Corporate and social responsibility (CSR) has become a big business buzzword recently, as companies seek to cope with negative press and reconnect with their customers. But is an MBA specialisation in the field really worth doing?
Corporate and social responsibility is nothing new. At its most basic, CSR really comes down to two questions, which all businesses should be answering: What is business for? What contribution should it make to society
However, somewhere along the line these questions have been forgotten, with companies arguing that social issues shouldn’t be the concern of business. The recession has changed this. Faced with falling sales, many companies have chosen to show their softer sides in order to maintain a customer base – whether this is through engagement in social media channels, charity work or taking more responsibility for society and the environment.
However, companies know that a limited CSR campaign will only work in the short-term. The public are sceptical about the motives of business, and will easily see through any gimmicks or insincere ideas. This is why an increasing number of companies are sending staff onto corporate and social responsibility based MBA courses.
So what will you study on a CSR-focused MBA and how will it change your career?
Firstly, the aim of the MBA will be to equip you with the skills to critically evaluate core business disciplines from an ethically and socially responsible position – and give you the skills to implement the techniques you learn across all areas of management.
One of the most popular CSR based business courses in the UK is at the University of Nottingham business school, which came fifth in a worldwide survey of business school CSR content by the Aspen Institute. The programme is led by the International Centre for Corporate Social Responsibility at the business school, which has been at the forefront of CSR education for ten years.
Its MBA covers the usual finance, operations and management content, but also focuses heavily on ethics, CSR strategy and social accountability. These modules examine how human rights, globalisation and sustainable development can all interact from a corporation’s point of view, as well as looking at how these corporations can incorporate new ideas into their strategies.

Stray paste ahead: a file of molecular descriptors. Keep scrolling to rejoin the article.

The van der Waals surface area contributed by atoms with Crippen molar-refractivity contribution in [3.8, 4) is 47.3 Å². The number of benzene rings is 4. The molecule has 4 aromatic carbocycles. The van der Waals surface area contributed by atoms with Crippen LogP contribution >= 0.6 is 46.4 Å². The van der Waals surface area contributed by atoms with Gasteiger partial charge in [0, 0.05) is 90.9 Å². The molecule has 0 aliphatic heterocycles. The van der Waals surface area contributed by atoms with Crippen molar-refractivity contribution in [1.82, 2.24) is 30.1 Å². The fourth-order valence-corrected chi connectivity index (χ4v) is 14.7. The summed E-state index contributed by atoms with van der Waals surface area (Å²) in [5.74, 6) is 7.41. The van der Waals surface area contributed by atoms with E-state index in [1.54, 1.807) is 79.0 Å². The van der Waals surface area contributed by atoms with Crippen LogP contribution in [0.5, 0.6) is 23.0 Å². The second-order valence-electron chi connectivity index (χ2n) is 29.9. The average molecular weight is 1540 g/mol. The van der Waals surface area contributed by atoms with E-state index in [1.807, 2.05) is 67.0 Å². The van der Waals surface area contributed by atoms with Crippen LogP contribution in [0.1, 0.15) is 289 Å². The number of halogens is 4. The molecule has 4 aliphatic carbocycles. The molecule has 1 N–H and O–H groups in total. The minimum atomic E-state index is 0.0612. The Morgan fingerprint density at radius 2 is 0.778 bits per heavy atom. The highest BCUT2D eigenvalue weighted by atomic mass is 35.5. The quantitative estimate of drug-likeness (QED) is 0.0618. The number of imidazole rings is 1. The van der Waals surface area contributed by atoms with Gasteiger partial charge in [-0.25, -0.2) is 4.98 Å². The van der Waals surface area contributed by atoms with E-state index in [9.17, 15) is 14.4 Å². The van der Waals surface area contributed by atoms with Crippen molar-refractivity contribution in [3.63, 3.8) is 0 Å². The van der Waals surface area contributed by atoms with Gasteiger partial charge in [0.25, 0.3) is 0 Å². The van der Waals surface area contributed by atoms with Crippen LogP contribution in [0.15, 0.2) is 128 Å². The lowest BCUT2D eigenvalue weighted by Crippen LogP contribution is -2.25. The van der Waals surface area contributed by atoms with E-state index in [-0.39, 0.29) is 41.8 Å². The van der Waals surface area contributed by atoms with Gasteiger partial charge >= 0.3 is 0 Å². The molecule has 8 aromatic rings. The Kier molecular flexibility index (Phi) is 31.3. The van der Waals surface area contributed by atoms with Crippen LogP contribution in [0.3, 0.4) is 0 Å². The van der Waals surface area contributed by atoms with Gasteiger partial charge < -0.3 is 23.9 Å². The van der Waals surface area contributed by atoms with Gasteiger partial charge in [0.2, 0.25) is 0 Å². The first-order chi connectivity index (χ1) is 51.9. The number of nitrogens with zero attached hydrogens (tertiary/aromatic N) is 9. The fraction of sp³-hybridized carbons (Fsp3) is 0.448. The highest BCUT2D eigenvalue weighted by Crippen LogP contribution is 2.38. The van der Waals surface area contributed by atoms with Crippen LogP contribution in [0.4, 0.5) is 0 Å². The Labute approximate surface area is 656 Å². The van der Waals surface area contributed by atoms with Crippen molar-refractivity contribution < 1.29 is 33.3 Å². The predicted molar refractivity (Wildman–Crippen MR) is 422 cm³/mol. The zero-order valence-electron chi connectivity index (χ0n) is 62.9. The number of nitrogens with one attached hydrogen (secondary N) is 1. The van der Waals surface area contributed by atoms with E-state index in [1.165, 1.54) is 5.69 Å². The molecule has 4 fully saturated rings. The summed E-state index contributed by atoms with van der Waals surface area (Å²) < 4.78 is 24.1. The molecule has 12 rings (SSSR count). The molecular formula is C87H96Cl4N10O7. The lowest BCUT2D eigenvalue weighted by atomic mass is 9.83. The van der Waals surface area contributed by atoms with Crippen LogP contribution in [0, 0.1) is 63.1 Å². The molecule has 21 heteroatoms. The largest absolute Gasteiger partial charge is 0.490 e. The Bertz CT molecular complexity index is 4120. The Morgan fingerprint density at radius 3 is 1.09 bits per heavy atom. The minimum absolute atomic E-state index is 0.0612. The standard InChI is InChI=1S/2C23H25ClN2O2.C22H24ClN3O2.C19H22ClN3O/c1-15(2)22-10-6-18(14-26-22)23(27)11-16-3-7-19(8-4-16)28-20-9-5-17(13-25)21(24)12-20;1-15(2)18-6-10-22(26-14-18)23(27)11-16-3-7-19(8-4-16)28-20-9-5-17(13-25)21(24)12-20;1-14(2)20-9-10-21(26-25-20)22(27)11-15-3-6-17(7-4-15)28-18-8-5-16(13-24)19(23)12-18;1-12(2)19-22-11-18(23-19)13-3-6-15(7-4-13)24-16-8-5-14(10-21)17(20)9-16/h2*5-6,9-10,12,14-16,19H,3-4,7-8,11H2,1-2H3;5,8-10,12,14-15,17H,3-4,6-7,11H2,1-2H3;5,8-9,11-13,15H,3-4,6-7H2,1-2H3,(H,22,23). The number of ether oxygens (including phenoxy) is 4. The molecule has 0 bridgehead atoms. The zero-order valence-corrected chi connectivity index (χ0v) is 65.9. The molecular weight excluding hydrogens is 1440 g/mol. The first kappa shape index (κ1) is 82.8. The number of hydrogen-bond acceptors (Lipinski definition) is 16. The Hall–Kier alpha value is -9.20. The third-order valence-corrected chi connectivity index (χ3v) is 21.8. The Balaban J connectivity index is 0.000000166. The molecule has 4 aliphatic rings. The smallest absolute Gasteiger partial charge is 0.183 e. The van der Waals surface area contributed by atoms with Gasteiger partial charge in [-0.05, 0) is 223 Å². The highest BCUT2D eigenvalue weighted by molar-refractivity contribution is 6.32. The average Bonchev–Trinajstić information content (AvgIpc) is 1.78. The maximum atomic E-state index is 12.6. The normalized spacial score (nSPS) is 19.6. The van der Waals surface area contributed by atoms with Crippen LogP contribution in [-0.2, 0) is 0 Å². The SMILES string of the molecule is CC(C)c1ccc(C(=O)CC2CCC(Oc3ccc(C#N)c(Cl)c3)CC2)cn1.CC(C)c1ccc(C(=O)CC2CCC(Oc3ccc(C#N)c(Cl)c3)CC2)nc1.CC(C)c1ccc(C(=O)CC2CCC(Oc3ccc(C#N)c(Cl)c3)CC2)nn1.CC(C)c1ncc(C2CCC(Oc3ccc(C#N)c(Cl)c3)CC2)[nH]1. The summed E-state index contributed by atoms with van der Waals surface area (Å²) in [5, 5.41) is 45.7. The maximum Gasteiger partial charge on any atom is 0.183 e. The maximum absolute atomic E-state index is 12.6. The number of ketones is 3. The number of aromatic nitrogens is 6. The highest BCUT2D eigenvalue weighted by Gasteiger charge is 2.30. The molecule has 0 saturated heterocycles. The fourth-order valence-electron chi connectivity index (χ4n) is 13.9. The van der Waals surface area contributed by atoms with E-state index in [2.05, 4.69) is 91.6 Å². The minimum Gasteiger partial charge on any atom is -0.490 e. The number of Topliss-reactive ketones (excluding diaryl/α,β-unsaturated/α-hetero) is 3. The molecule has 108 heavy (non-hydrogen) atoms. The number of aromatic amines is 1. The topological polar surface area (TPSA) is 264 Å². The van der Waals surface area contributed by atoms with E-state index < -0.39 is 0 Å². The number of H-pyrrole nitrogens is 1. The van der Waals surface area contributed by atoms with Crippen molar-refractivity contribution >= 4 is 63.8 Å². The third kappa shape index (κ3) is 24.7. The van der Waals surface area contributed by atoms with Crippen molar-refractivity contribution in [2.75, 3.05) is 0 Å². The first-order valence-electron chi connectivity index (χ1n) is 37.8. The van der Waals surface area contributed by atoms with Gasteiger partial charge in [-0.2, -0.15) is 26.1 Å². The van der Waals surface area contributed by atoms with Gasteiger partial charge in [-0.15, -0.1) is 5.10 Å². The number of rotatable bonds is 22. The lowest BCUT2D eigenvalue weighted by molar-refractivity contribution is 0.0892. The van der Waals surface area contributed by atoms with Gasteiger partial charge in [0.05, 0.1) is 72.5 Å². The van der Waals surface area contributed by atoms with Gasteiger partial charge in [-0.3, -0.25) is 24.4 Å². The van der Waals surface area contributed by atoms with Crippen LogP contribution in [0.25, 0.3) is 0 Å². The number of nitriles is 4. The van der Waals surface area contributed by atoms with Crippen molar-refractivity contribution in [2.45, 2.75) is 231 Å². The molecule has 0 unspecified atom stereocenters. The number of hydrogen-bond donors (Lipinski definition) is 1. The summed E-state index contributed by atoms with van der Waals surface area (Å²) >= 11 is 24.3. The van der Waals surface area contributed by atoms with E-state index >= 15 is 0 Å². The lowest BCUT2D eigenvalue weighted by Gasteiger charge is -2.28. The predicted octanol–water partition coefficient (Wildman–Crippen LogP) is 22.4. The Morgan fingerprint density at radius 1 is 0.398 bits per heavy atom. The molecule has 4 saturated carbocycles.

Case study Josephine Go Jefferies
Before applying to the MBA in CSR at Nottingham, I had completed a Masters in Criticism and Theory and had begun a part-time PhD in English research whilst working in e-learning for adult skills in the public sector. Before that I had worked for five years on an entrepreneurial social business start up.
The programme provides an opportunity to investigate the theoretical and the practical and to learn how we are concerning ourselves with the impacts of our decisions as global consumers and business people. The MBA provides an understanding of how business and society underpin one another, and that this relationship is a dominant factor in sustainable business decisions. It makes you think about best practice and strategies to make ideas operational.
A lot of people considering an MBA programme may have the same perception that I started with, harbouring fears about not conforming to an MBA stereotype, but I have learned that an MBA would benefit anyone who wishes to be productive in society. The MBA cohort is full of interesting people from diverse backgrounds and the camaraderie has been a real bonus, especially with all the long hours of study that the programme entails. The staff and guest lecturers are very engaging and the ICCSR in particular deserves its high international standing for research and excellent teaching.
The MBA ends for me with an internship at UKSIF (UK Sustainable Investment and Finance) and a management research project assessing barriers to alternative investments.